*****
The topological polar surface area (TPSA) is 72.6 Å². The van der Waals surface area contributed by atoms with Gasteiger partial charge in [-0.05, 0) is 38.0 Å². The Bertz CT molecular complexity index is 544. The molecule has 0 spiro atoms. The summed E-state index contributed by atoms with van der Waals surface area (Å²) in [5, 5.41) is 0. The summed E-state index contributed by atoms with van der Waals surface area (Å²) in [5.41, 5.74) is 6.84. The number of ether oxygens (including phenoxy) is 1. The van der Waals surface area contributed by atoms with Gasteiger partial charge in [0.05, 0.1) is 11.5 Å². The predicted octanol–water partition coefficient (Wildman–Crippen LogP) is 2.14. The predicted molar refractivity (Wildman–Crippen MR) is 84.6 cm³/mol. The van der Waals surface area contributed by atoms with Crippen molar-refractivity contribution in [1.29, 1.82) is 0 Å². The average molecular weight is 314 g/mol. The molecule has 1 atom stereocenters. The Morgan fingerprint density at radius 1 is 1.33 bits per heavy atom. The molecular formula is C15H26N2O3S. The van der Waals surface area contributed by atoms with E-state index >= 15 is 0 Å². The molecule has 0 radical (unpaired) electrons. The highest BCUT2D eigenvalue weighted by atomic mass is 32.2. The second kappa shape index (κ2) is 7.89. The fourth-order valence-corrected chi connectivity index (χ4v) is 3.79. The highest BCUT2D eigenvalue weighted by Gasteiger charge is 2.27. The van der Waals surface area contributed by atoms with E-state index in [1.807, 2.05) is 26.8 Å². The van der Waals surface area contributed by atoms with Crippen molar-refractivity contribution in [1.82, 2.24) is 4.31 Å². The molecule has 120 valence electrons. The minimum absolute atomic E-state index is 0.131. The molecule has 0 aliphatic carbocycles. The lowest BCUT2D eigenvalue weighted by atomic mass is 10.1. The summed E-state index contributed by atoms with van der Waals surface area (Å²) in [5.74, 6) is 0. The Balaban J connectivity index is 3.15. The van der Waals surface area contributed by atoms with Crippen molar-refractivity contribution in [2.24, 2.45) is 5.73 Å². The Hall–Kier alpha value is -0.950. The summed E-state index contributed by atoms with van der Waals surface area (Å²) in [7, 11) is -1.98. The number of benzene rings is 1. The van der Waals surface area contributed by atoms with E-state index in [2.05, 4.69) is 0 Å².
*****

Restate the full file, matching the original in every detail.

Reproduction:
The topological polar surface area (TPSA) is 72.6 Å². The van der Waals surface area contributed by atoms with Gasteiger partial charge in [-0.05, 0) is 38.0 Å². The Bertz CT molecular complexity index is 544. The molecule has 0 spiro atoms. The summed E-state index contributed by atoms with van der Waals surface area (Å²) in [5, 5.41) is 0. The summed E-state index contributed by atoms with van der Waals surface area (Å²) in [5.41, 5.74) is 6.84. The number of ether oxygens (including phenoxy) is 1. The van der Waals surface area contributed by atoms with Gasteiger partial charge in [0.05, 0.1) is 11.5 Å². The predicted octanol–water partition coefficient (Wildman–Crippen LogP) is 2.14. The predicted molar refractivity (Wildman–Crippen MR) is 84.6 cm³/mol. The van der Waals surface area contributed by atoms with Crippen molar-refractivity contribution in [1.29, 1.82) is 0 Å². The average molecular weight is 314 g/mol. The molecule has 1 atom stereocenters. The Morgan fingerprint density at radius 1 is 1.33 bits per heavy atom. The molecular formula is C15H26N2O3S. The van der Waals surface area contributed by atoms with E-state index >= 15 is 0 Å². The molecule has 0 radical (unpaired) electrons. The highest BCUT2D eigenvalue weighted by atomic mass is 32.2. The second kappa shape index (κ2) is 7.89. The fourth-order valence-corrected chi connectivity index (χ4v) is 3.79. The highest BCUT2D eigenvalue weighted by Gasteiger charge is 2.27. The van der Waals surface area contributed by atoms with E-state index in [1.807, 2.05) is 26.8 Å². The van der Waals surface area contributed by atoms with Crippen molar-refractivity contribution in [1.82, 2.24) is 4.31 Å². The molecule has 120 valence electrons. The minimum absolute atomic E-state index is 0.131. The molecule has 0 aliphatic carbocycles. The lowest BCUT2D eigenvalue weighted by atomic mass is 10.1. The summed E-state index contributed by atoms with van der Waals surface area (Å²) in [5.74, 6) is 0. The Balaban J connectivity index is 3.15. The van der Waals surface area contributed by atoms with Crippen molar-refractivity contribution in [2.24, 2.45) is 5.73 Å². The Hall–Kier alpha value is -0.950. The summed E-state index contributed by atoms with van der Waals surface area (Å²) in [7, 11) is -1.98. The number of benzene rings is 1. The van der Waals surface area contributed by atoms with E-state index in [2.05, 4.69) is 0 Å².